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Reporter ‘still haunted by Moors Murders horror’

A retired former regional journalist has told how the image of the body of a young Moors Murders victim being found by police will stay with him forever.

Mike Shaw, now aged 80, was a young reporter working the Colne Valley patch for the Huddersfield Daily Examiner in the early 60s, when Ian Brady and Myra Hindley carried out the killings.

In an interview with his former paper sparked by Brady’s failed bid to convince a health tribunal to allow him to moved from a secure hospital and into prison, Mike shared his memories of being at the scene of a police search for the couple’s victims.

He had been called out to the A635 Greenfield Road, which runs from Holmfirth over the moors, a few days earlier when police found the body of Lesley Ann Downey after an officer spotted an arm sticking out of the black peat.

And he was back there again as the 150-strong team continued the search for missing boy John Kilbride.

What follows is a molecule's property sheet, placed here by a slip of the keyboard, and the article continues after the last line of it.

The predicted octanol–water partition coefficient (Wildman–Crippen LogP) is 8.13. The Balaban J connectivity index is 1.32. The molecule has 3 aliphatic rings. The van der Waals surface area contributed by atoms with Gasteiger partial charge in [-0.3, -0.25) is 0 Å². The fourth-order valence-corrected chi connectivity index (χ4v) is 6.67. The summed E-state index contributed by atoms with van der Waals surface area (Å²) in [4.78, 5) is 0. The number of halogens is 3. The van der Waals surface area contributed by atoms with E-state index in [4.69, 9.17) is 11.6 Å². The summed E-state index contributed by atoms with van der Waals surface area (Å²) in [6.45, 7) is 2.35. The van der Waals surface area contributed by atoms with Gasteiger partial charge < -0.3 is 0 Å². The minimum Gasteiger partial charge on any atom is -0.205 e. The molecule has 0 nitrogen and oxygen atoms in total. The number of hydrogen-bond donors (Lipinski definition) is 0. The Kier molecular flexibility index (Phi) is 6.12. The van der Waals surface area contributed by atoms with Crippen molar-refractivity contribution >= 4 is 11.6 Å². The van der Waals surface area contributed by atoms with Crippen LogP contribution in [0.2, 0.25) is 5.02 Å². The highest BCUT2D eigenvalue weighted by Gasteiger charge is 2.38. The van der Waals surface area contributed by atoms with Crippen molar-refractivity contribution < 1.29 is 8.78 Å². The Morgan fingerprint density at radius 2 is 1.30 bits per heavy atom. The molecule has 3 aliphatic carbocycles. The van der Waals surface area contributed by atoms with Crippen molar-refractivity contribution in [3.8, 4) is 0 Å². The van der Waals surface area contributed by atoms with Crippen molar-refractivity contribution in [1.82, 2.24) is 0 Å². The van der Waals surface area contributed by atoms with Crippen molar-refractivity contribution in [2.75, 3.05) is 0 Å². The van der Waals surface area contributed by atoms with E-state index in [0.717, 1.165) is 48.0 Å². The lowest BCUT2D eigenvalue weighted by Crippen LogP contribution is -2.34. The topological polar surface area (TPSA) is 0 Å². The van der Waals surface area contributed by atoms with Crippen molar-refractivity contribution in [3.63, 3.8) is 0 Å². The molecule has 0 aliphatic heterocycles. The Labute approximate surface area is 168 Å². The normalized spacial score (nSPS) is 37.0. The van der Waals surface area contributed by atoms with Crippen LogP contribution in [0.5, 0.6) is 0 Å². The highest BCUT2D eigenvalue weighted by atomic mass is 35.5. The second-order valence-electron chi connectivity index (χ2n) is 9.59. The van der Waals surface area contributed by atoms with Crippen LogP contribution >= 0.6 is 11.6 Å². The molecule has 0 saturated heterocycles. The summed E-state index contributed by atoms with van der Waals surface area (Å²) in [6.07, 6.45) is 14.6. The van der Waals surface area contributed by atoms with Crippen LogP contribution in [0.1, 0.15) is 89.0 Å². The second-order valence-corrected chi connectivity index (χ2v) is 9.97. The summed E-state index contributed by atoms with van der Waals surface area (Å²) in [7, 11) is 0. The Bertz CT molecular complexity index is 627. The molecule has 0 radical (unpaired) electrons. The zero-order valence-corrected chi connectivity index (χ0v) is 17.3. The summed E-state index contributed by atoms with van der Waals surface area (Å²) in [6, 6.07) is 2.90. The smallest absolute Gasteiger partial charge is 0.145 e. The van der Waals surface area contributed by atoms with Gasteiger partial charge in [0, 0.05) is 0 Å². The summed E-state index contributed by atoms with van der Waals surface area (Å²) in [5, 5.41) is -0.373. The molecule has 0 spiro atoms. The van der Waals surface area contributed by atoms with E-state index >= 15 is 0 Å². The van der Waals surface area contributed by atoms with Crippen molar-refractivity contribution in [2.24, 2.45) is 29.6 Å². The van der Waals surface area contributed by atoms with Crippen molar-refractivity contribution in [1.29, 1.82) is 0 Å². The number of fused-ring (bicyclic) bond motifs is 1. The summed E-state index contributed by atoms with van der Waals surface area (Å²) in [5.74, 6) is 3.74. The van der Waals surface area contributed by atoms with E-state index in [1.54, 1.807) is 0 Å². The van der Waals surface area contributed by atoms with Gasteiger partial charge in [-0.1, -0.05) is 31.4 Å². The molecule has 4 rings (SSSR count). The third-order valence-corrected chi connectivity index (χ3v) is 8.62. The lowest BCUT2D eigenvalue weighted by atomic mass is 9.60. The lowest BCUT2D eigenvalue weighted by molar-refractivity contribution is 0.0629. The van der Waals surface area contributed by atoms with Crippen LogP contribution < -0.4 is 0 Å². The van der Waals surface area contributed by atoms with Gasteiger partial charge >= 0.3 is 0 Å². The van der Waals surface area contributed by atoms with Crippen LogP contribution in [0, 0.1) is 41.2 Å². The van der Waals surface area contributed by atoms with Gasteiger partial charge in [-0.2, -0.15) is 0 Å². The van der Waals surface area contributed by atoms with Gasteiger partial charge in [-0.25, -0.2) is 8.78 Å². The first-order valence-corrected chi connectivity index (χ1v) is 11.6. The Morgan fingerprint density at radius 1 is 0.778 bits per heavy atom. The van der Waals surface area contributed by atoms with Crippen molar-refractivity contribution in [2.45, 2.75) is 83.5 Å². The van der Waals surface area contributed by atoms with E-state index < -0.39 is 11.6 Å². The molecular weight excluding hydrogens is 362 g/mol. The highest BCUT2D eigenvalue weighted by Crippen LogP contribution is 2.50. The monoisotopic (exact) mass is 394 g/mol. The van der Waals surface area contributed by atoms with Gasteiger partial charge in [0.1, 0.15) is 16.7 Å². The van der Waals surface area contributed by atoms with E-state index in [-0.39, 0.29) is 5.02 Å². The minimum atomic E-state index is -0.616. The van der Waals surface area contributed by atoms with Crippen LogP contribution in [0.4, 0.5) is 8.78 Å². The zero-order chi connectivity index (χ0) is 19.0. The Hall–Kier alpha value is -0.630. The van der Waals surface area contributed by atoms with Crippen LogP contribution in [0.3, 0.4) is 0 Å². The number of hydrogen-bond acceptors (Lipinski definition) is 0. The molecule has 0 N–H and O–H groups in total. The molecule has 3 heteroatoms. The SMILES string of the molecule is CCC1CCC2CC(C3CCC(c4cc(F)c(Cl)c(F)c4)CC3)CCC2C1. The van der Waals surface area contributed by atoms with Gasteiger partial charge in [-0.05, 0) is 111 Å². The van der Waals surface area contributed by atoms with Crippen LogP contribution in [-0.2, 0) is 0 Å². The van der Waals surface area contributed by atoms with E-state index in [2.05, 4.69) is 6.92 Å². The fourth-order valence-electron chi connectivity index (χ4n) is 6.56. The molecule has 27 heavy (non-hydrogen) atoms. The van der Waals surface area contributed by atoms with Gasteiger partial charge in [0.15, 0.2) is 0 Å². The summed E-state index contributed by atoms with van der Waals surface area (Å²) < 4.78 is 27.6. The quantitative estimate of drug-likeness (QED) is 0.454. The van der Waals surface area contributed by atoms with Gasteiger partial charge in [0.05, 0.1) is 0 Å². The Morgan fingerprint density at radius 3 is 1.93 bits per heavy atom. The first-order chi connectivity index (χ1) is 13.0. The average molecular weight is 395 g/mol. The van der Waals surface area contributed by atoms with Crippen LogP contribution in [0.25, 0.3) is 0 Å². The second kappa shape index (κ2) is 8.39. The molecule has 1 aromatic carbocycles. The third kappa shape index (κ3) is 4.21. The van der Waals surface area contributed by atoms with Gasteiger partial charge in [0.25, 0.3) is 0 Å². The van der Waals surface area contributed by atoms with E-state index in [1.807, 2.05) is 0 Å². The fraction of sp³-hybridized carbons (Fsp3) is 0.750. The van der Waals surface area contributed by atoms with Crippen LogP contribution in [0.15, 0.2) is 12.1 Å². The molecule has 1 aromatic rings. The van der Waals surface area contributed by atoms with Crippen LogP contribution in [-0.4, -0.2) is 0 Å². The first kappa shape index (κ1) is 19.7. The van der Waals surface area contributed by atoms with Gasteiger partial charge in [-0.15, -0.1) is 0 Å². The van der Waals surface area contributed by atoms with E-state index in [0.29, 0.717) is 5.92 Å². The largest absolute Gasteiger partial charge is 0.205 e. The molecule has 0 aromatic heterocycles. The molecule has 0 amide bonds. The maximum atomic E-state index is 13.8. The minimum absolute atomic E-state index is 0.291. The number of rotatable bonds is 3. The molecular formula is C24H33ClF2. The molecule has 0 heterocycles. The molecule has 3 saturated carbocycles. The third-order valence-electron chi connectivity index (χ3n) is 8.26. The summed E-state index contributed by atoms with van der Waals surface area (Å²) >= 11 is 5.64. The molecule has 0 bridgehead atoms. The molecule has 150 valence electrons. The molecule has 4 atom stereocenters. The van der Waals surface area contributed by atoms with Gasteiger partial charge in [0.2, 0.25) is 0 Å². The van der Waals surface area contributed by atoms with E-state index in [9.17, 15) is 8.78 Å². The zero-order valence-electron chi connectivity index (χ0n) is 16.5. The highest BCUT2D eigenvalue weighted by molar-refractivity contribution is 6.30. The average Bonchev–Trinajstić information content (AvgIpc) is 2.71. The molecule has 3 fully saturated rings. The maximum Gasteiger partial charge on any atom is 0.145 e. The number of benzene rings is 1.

“There were a lot of press people up there and the police were very good; they let us get fairly close to the search site,” he said.

“I remember them heading back towards the road carrying a huge thing. It was a big lump of the peat from the moor, dug out with the boy’s body inside.

“That image of John Kilbride being carried to the back of a truck stays with me to this day.”

Brady and Hindley were arrested early in October 1965 over the death of Edward Evans and police then recovered evidence which shifted their search for the bodies to Saddleworth Moor.

Hindley died in prison in 2002 of pneumonia, while Brady was declared criminally insane in 1985 and moved to the high-security Ashworth Hospital.

Last month, Brady argued that he was not suffering from paranoid schizophrenia and asked to be allowed back to prison. However, the tribunal panel ruled he should remain in the facility.